Mar 4, 2012

Pledging Jewish Allegiance: Part II

You can read the first part of this multi-part look at Pledges of Jewish Allegiance and responsa about conversion in the Nineteenth and Twentieth centuries here

I think -- and this is me, of course -- that when it comes to conversion to Judaism, the concern of the rabbis and the born-Jewish community is one of honesty, sincerity, and dilution of the Jewish people. Oddly enough, in Pledges of Jewish Allegiance, a "warning" narrative is mentioned to show just what can happen when you don't welcome the convert with open arms. The source is an aggadic one, which means that it's not legal but rather a narrative from which we can learn something, and it comes from the Tractate Sanhedrin.
What is the purpose of [writing in the Torah], "And Lotan's sister was Timna"? -- Timna was a royal princess, as it is written, aluf Lotan, aluf Timna; and by aluf, an uncrowned ruler is meant. Desiring to become a proselyte, Timna went to Abraham, Isaac, and Jacob, but they did not accept her. So she went and became a concubine to Eliphaz, the son of Esau, saying, "I had rather be a servant to this people than a mistress of another nation." From her, Amalek was descended who afflicted Israel. Why so? -- Because they should not have repulsed her. (29)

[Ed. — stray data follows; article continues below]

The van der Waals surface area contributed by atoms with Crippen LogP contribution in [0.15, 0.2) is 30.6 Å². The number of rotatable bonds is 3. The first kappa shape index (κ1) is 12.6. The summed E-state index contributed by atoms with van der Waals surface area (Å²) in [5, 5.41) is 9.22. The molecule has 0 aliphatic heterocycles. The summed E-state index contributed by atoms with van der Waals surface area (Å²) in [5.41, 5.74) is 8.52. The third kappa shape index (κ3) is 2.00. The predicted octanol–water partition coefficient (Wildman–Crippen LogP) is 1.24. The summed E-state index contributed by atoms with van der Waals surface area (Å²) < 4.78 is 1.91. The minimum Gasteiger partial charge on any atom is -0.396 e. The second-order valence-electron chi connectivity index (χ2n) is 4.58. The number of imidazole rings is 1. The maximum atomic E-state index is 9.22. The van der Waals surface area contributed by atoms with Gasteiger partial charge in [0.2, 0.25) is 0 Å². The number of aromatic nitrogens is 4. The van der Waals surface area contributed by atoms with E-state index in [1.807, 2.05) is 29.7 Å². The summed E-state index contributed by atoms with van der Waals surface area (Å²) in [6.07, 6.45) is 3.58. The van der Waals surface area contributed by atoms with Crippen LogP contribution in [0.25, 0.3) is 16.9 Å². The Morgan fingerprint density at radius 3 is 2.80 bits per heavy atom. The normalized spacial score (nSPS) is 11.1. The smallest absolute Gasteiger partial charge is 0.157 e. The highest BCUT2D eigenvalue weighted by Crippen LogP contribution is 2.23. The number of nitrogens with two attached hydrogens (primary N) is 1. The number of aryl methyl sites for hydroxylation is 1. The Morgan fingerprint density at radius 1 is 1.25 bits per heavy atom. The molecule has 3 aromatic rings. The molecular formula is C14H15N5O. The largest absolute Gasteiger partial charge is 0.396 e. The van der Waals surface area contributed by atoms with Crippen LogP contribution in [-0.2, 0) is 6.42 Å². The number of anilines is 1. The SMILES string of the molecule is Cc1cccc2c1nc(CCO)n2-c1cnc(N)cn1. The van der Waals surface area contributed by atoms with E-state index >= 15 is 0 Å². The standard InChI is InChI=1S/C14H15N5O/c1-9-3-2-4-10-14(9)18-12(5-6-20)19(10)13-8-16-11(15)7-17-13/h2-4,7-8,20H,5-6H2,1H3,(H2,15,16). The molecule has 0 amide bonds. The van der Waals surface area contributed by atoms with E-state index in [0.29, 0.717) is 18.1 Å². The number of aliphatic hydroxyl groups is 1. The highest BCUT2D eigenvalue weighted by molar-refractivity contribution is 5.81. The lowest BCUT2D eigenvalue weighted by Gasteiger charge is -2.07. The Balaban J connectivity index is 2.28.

The passage doesn't state why Timna should have been accepted, but it does suggest that "when people are turned away, the implications for Jewish security in the future can be very problematic." Hell hath no fury like a potential convert scorned? 

Maimonides, writing in the late Twelfth Century, discusses the idea mentioned in the last blog post of intention at length when detailing how to handle a potential convert.
The appropriate way to perform the commandment [of conversion] is that when the convert comes to convert, we investigate him lest [he be converting] for money that he will receive, or for some position of authority that will come his way, or whether it is because of fear that he wishes to enter the religion. If he is a man, we investigate whether he has cast his eye on a Jewish woman; and if she is a woman, we investigate whether she has cast her eye on a Jewish man. If no inappropriate motivation is discovered, we inform him of the magnitude of the weight of the yoke of Torah and of the tremendous efforts required from Gentiles to perform [its commandments]. If they accept and did not change their minds and we see that they have returned out of love, we accept them. (30-31)
The new and interesting thing about this is that it suggests that the court be compelled to investigate, not that the court simply turn someone away because their motives might be suspect. You will notice, oddly enough, that in this bit from the Mishneh Torah Maimonides says absolutely nothing about acceptance of the mitzvoth (commandments). After all, the text merely says that the potential convert is "informed" of the weight of the yoke of Torah -- not that he or she must accept it or be fully educated on it prior to conversion. In later responsim, rabbis will use these ambiguities to support their own points.